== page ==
Microsoft’s Mesh Will Let Us Beam Ourselves to Work as Holograms

A little over a year ago, millions of people wouldn’t have been able to fathom doing their jobs without going into their offices (for months on end, at that). Yet a year after much of the Western world shut down due to Covid-19, those same people—or, the ones who haven’t suffered the misfortune of losing their jobs—have been working from home, aided by tools like Zoom and Slack. We’re all really hoping this is the last pandemic we’ll ever see, but nonetheless, new tools for remote work—or, really, for any sort of human interaction that involves participants in different physical locations—will continue to come to market.

One of these is Microsoft’s Mesh, unveiled last week at the company’s Ignite conference. With the tag line “here can be anywhere,” the mixed reality platform promises to make remote interactions feel more lifelike than they ever have. A promotional video for the technology shows real-time holograms of people being beamed in to work alongside others, and 3D data popping up in midair. It is, in short, really cool.

The holograms are a vision for the future; for now, people can appear as virtual avatars, which they can create to their liking in AltspaceVR.

Users will get the most immersive experience using HoloLens 2, Microsoft’s mixed reality smart glasses released in 2019. Despite being described as “ergonomic,” they’re more of a bulky headset than a pair of glasses, and they don’t come cheap; HoloLens 2 is currently priced at $3,500. This will be one of the biggest barriers Microsoft faces in making Mesh widely adoptable, as even getting the price down to half or a third of where it’s at now would leave the hardware out of reach for most consumers.

But Mesh can also run on your average phone, tablet, PC, or virtual reality headset. It sits on Microsoft’s cloud computing platform Azure. The company will also likely integrate Mesh with Teams, its communication platform that offers workspace chat, videoconferencing, file storage, and application integration.

“This has been the dream for mixed reality, the idea from the very beginning,” Alex Kipman, Microsoft Technical Fellow and inventor of Kinect and HoloLens, told The Verge. “You can actually feel like you’re in the same place with someone sharing content or you can teleport from different mixed reality devices and be present with people even when you’re not physically together.” An emphasis on accurately replicating users’ eye contact, facial expressions, and gestures in real time should help make this happen.

In his keynote at Ignite, Microsoft CEO Satya Nadella noted Mesh’s potential for bringing people together by comparing it to Xbox Live, an online multiplayer gaming and digital media delivery platform the company launched in 2002. “Think about what Xbox Live did for gaming. We went from single player to multiplayer, creating communities that helped people connect and achieve together,” he said. “Now just imagine if the same thing happened with mixed reality.”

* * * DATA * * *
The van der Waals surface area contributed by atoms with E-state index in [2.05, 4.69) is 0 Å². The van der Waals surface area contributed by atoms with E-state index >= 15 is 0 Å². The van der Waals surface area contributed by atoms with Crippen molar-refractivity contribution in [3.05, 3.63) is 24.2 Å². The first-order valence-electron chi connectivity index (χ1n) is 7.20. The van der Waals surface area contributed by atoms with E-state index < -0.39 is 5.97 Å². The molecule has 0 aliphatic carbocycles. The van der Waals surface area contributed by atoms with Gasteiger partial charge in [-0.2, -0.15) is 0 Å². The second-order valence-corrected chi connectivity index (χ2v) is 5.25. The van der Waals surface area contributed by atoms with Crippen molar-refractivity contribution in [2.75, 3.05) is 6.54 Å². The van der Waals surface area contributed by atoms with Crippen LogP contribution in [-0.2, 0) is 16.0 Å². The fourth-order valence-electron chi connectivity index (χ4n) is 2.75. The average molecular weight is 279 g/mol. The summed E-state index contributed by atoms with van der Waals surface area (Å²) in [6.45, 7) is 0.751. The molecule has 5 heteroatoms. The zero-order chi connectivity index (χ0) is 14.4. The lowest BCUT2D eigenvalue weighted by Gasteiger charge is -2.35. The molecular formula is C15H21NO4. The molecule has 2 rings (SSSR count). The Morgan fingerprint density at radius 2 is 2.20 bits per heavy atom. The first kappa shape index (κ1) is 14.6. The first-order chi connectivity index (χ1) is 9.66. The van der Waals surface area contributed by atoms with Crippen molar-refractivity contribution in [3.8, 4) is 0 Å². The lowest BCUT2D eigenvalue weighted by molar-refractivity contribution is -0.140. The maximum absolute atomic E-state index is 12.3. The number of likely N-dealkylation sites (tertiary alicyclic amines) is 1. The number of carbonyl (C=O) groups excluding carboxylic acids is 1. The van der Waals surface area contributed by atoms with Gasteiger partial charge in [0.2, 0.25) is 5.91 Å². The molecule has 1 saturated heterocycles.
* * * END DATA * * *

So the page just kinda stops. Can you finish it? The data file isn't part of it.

Microsoft isn’t the only company planning to use holographic technology to enhance the future of work. A company called PORTL is working on a hologram box it calls Epic HoloPortl. It has high-resolution transparent LCD screens in its interior walls, and the person appearing as a hologram just needs to have a camera and be standing against a white background. But if the HoloLens 2 is bulky and expensive, the HoloPortl is much more so, being the size of a telephone booth and costing $60,000.

No technology, no matter how advanced, will ever be able to replace the experience of being in a room with someone. But if you think about how differently things would have played had Covid come along, say, 20 years ago instead of now, the comparison is striking. The economy would have fallen apart on a far more dramatic scale than it did in 2020; the existence of video calling and instant messaging, and the fact that we can all use these tools for no financial cost, were a substantial part of what kept the economy from completely crumbling.

This is all to say, while we undoubtedly prefer the notion of a future where newfangled remote-work tech won’t be needed and we can all go back to feeling like humans and interacting the way humans are meant to interact—in person—the truth is that these tools come in pretty handy. And they just may end up saving your job, and mine.

Image Credit: Microsoft

Vanessa Bates Ramirez
Vanessa Bates Ramirez
Vanessa is senior editor of Singularity Hub. She's interested in biotechnology and genetic engineering, the nitty-gritty of the renewable energy transition, the roles technology and science play in geopolitics and international development, and countless other topics.
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